By James O'Brien.
There's good news and bad news about how and what women save for retirement.
The good news is that a majority of women tend to save more than men -- some 7% of their earnings, on average, according to an ADP Research Institute report, whereas a majority of men saved an average of 6.4%. The bad news is that while women appear to be saving more, they're ending up with less money in retirement than their male counterparts.
How can this be the case? A series of factors that affect women seems to be driving down the end result of their career savings.
Understanding these factors, and taking steps to counteract them, will be critical in coming years for female retirees. So let's look at the retirement gender gap -- from its size to its likely causes and what women can do to ensure they're not caught in it when they reach their golden years.
Measuring the gap
The statistics are not exactly stacked in women's favor when it comes to retirement and savings. While women enroll in 401(k) plans at a higher rate than men -- about 79% versus 78% -- women end up with less in savings at the end of their careers.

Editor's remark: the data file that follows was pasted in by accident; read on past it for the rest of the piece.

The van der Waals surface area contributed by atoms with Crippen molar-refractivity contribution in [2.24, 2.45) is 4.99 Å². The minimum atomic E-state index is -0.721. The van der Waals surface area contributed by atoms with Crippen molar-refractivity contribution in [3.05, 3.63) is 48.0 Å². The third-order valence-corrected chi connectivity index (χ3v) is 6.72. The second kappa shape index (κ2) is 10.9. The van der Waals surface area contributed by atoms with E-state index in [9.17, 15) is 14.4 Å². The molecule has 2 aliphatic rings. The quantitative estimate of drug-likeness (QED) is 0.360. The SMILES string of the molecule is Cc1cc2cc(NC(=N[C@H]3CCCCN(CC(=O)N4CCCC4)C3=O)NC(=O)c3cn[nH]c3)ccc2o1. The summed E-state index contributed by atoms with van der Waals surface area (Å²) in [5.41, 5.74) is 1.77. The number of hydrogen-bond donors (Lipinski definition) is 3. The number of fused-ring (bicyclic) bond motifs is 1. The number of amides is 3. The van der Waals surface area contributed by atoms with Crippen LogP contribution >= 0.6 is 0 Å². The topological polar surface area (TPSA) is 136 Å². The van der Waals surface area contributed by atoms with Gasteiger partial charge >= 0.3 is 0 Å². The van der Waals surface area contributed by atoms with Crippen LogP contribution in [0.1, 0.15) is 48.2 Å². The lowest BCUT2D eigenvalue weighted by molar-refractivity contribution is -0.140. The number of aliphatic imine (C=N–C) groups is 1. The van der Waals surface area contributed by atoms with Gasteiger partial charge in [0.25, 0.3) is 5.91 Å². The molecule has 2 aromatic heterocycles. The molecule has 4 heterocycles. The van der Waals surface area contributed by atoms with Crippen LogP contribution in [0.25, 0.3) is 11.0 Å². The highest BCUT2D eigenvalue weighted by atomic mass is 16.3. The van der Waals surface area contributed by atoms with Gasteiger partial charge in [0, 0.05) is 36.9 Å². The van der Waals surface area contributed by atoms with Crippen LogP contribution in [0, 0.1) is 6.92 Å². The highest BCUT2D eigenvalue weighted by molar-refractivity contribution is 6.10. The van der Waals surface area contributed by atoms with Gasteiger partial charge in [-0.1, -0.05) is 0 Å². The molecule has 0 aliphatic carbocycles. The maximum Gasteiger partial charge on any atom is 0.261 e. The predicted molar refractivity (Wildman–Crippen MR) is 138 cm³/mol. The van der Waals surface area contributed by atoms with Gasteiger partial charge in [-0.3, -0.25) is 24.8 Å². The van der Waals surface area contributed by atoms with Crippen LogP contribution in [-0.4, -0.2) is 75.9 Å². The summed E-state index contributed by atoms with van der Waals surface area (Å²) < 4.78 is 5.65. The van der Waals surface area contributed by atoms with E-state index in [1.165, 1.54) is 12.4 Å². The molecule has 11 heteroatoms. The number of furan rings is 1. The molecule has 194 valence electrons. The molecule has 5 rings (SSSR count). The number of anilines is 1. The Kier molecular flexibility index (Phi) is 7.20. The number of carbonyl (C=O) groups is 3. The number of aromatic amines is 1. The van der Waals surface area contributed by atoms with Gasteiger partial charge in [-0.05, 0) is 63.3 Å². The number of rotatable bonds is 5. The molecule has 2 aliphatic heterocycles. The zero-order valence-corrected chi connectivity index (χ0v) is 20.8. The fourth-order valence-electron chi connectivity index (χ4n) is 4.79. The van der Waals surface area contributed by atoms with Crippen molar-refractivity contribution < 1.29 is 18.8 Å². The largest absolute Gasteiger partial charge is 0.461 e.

Consider recent numbers to that effect. In 2012, men had an average 401(k) balance of $100,000, according to an Aon Hewitt study. Among women in the report, the average balance was $53,900. On top of that, female retirees face higher expenses in some categories, and certain circumstances of women's lives can pose challenges as well:
So what can women do to mitigate these disadvantages? Strategies abound, but becoming more aggressive about savings seems the clearest route to take.
Closing the gap
Approaching the issue of women and retirement savings, according to Robert Massa, director of retirement for Ascende Wealth Advisers, is largely about knowledge.
"The number one thing is financial-wellness education," says Massa. "Women need to be educated to save even more than their male counterparts."
That can mean a number of things, but here's a shortlist of retirement-saving rules every woman should know:
Finally, women should seek a financial advisor who can speak specifically about the factors affecting women in the workforce and in retirement. Almost any advisor will focus on savings, of course, but female workers need someone who can help them not only to accumulate, but to maximize what they save.
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